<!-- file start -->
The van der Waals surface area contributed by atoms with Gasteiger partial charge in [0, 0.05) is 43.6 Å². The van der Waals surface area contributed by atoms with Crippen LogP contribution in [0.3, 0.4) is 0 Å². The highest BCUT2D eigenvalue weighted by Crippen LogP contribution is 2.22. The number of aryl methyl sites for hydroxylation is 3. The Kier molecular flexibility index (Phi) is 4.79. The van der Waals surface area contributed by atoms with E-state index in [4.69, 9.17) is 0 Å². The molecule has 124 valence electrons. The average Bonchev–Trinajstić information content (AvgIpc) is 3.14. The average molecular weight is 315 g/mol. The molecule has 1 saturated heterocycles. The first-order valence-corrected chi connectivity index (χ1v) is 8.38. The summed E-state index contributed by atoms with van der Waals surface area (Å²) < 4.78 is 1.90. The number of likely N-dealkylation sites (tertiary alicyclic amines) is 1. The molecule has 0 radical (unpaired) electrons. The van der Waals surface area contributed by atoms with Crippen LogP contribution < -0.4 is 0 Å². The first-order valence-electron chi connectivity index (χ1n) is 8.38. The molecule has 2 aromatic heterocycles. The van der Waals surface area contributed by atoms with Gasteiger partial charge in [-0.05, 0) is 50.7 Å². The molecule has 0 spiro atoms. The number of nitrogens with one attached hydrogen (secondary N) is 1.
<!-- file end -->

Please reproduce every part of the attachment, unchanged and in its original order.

The van der Waals surface area contributed by atoms with Gasteiger partial charge in [0, 0.05) is 43.6 Å². The van der Waals surface area contributed by atoms with Crippen LogP contribution in [0.3, 0.4) is 0 Å². The highest BCUT2D eigenvalue weighted by Crippen LogP contribution is 2.22. The number of aryl methyl sites for hydroxylation is 3. The Kier molecular flexibility index (Phi) is 4.79. The van der Waals surface area contributed by atoms with E-state index in [4.69, 9.17) is 0 Å². The molecule has 124 valence electrons. The average Bonchev–Trinajstić information content (AvgIpc) is 3.14. The average molecular weight is 315 g/mol. The molecule has 1 saturated heterocycles. The first-order valence-corrected chi connectivity index (χ1v) is 8.38. The summed E-state index contributed by atoms with van der Waals surface area (Å²) < 4.78 is 1.90. The number of likely N-dealkylation sites (tertiary alicyclic amines) is 1. The molecule has 0 radical (unpaired) electrons. The van der Waals surface area contributed by atoms with Crippen LogP contribution < -0.4 is 0 Å². The first-order valence-electron chi connectivity index (χ1n) is 8.38. The molecule has 2 aromatic heterocycles. The van der Waals surface area contributed by atoms with Gasteiger partial charge in [-0.05, 0) is 50.7 Å². The molecule has 0 spiro atoms. The number of nitrogens with one attached hydrogen (secondary N) is 1.